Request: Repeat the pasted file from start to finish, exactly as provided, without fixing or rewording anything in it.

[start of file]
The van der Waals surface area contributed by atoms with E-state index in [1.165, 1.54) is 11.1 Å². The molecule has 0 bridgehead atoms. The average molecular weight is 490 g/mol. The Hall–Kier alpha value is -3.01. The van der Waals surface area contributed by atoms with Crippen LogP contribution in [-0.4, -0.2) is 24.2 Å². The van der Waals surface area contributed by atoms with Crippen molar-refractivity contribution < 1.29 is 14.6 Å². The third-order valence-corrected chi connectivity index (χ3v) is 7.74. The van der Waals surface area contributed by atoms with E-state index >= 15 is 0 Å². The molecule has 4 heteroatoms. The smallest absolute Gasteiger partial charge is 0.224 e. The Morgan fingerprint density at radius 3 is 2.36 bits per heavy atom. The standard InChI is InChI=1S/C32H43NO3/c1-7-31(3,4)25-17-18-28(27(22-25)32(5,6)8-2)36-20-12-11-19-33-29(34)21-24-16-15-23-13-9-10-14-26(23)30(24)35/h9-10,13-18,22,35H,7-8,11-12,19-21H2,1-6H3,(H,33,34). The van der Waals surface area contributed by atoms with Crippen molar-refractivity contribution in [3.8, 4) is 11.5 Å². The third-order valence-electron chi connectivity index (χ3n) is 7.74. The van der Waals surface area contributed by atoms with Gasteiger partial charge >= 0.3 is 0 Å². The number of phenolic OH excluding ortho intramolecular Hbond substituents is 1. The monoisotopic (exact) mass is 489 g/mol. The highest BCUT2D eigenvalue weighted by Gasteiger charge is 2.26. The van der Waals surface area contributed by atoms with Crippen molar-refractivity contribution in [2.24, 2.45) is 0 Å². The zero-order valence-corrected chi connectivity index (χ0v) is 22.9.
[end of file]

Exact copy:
The van der Waals surface area contributed by atoms with E-state index in [1.165, 1.54) is 11.1 Å². The molecule has 0 bridgehead atoms. The average molecular weight is 490 g/mol. The Hall–Kier alpha value is -3.01. The van der Waals surface area contributed by atoms with Crippen LogP contribution in [-0.4, -0.2) is 24.2 Å². The van der Waals surface area contributed by atoms with Crippen molar-refractivity contribution < 1.29 is 14.6 Å². The third-order valence-corrected chi connectivity index (χ3v) is 7.74. The van der Waals surface area contributed by atoms with E-state index >= 15 is 0 Å². The molecule has 4 heteroatoms. The smallest absolute Gasteiger partial charge is 0.224 e. The Morgan fingerprint density at radius 3 is 2.36 bits per heavy atom. The standard InChI is InChI=1S/C32H43NO3/c1-7-31(3,4)25-17-18-28(27(22-25)32(5,6)8-2)36-20-12-11-19-33-29(34)21-24-16-15-23-13-9-10-14-26(23)30(24)35/h9-10,13-18,22,35H,7-8,11-12,19-21H2,1-6H3,(H,33,34). The van der Waals surface area contributed by atoms with Crippen molar-refractivity contribution in [3.8, 4) is 11.5 Å². The third-order valence-electron chi connectivity index (χ3n) is 7.74. The van der Waals surface area contributed by atoms with Gasteiger partial charge >= 0.3 is 0 Å². The number of phenolic OH excluding ortho intramolecular Hbond substituents is 1. The monoisotopic (exact) mass is 489 g/mol. The highest BCUT2D eigenvalue weighted by Gasteiger charge is 2.26. The van der Waals surface area contributed by atoms with Crippen molar-refractivity contribution in [2.24, 2.45) is 0 Å². The zero-order valence-corrected chi connectivity index (χ0v) is 22.9.